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  • Wainscotting Dilemma

    I am planning to install wainscoting on the lower half (42") of my bathroom walls. The bathroom will be gutted to the studs. I am using a 1/2 x 4" tongue & groove wainscoting, with a baseboard, baseboard cap & shoe (installed over the wainscoting, as if it was wallboard). I will also use a chair rail at the top.
    Here's my dilemma. I am using 1/2" greenboard above the wainscoting, and the tub stall is being tiled. I need the tile to go over the wall & wainscoting just outside the shower (with bullnose), so I need the entire wall to be in the same plane (the back wall of the tub stall is in the same plane as the back wall of the bathroom). I am planning on attaching the wainscoting directly to the studs (with header boards between the studs). This way the wainscoting is not on top of the greenboard (I believe that this is the way that this was done in old homes, in fact, I found evidence of it in my kitchen when I opened up a wall).

    Does this sound OK? Should I let the boards "float", or should I glue the tongue & groove? I am planning on sealing all surfaces of all wood.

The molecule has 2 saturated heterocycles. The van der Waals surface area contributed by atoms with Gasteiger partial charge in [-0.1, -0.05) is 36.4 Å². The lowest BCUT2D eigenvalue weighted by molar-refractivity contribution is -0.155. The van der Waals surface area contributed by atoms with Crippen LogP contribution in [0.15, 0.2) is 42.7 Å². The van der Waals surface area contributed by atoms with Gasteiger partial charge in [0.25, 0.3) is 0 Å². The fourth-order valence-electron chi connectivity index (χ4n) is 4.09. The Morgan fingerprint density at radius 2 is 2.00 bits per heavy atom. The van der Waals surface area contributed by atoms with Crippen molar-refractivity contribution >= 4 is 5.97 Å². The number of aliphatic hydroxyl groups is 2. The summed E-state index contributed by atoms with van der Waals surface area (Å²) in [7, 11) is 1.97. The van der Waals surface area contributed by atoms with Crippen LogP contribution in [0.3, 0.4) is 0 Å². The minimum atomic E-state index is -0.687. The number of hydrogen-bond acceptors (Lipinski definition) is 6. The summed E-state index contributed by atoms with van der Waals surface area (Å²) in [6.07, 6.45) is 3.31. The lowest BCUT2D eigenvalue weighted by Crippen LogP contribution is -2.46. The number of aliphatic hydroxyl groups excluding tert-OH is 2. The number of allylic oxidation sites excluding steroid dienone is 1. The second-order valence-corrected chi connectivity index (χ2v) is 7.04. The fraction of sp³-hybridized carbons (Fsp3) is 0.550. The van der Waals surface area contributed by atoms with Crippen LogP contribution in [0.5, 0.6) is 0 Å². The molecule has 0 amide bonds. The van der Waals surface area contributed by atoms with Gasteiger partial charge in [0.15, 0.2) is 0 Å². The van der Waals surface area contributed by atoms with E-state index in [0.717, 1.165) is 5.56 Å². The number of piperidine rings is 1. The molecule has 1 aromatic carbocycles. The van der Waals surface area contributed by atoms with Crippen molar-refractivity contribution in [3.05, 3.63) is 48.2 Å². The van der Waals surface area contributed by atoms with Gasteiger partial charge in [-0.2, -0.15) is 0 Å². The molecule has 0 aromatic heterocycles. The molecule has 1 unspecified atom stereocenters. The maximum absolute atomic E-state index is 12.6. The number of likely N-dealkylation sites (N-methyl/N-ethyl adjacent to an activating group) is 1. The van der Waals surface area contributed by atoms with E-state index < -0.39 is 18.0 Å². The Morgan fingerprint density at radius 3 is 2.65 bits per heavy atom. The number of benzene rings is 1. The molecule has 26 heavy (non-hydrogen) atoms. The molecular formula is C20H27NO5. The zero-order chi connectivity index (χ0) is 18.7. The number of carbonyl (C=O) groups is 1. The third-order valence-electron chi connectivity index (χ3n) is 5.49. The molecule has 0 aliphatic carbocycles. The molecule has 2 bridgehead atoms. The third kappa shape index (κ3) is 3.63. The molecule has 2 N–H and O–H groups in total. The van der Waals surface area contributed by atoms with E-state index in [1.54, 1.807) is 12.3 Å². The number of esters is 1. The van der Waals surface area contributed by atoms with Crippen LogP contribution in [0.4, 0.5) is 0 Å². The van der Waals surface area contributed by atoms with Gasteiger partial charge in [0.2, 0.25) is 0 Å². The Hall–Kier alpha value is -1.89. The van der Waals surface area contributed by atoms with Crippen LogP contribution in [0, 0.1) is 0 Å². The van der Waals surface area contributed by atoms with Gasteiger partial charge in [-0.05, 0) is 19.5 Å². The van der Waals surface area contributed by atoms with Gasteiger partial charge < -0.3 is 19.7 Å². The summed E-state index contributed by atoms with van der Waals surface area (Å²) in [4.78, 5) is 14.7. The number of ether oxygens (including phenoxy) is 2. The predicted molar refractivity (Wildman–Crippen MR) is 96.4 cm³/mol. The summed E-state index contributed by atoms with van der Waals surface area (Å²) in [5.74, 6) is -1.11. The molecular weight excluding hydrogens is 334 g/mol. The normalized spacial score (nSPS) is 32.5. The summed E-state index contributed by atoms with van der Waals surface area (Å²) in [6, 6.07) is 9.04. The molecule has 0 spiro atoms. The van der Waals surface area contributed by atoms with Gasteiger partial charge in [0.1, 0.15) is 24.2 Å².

• #2
    Re: Wainscotting Dilemma

    Be sure to put up a moisture barrier first, and letting the T & G float is alright. As far as greenboard goes, I don't use it and never will. If you can seal the boards on all 6 side first, that'll make your job last a super long time. Keep the boards a 1/2" off the floor, but your baseboards (sealed) can touch the flooring.

    Use Hardy Backer Board or Durarock behind you tiles. Regular drywall the rest of your bathroom....
    Great Link for a Construction Owner/Tradesmen, and just say Garager sent you....

    http://www.contractorspub.com

    A good climbing rope will last you 3 to 5 years, a bad climbing rope will last you a life time !!!

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    • #3
      Re: Wainscotting Dilemma

      Thanks, but I still need to know which method is best.
      Do I attach the 1/2" x 4" wainscoting directly to the studs, with the wallboard above it, or do I cover the entire wall with wallboard then attach the wainscoting over the wallboard?
      What do I use for a vapor barrier, and where do I install it?

      Thanks,

      Peter

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      • #4
        Re: Wainscotting Dilemma

        Drywall is required for fire purposes, your beadboard should go over it.

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